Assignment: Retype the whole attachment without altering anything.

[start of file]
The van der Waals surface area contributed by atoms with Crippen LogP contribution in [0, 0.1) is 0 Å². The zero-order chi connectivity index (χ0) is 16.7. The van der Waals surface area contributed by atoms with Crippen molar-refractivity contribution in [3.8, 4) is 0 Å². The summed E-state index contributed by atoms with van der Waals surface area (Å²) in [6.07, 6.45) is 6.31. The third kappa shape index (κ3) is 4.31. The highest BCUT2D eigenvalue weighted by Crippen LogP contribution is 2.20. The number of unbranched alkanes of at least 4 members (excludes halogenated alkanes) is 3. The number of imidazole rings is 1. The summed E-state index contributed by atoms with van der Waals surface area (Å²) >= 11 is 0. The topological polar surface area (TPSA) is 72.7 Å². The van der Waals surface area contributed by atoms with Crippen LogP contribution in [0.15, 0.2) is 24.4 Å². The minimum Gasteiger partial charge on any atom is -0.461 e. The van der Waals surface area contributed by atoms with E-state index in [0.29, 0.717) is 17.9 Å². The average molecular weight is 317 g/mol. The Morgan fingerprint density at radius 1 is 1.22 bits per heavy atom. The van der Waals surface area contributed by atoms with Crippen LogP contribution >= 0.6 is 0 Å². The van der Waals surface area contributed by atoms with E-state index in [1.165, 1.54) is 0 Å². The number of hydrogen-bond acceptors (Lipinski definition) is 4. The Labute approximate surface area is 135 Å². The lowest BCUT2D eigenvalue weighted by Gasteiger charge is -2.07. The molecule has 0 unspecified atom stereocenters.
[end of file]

The van der Waals surface area contributed by atoms with Crippen LogP contribution in [0, 0.1) is 0 Å². The zero-order chi connectivity index (χ0) is 16.7. The van der Waals surface area contributed by atoms with Crippen molar-refractivity contribution in [3.8, 4) is 0 Å². The summed E-state index contributed by atoms with van der Waals surface area (Å²) in [6.07, 6.45) is 6.31. The third kappa shape index (κ3) is 4.31. The highest BCUT2D eigenvalue weighted by Crippen LogP contribution is 2.20. The number of unbranched alkanes of at least 4 members (excludes halogenated alkanes) is 3. The number of imidazole rings is 1. The summed E-state index contributed by atoms with van der Waals surface area (Å²) >= 11 is 0. The topological polar surface area (TPSA) is 72.7 Å². The van der Waals surface area contributed by atoms with Crippen LogP contribution in [0.15, 0.2) is 24.4 Å². The minimum Gasteiger partial charge on any atom is -0.461 e. The van der Waals surface area contributed by atoms with E-state index in [0.29, 0.717) is 17.9 Å². The average molecular weight is 317 g/mol. The Morgan fingerprint density at radius 1 is 1.22 bits per heavy atom. The van der Waals surface area contributed by atoms with Crippen LogP contribution >= 0.6 is 0 Å². The van der Waals surface area contributed by atoms with E-state index in [1.165, 1.54) is 0 Å². The number of hydrogen-bond acceptors (Lipinski definition) is 4. The Labute approximate surface area is 135 Å². The lowest BCUT2D eigenvalue weighted by Gasteiger charge is -2.07. The molecule has 0 unspecified atom stereocenters.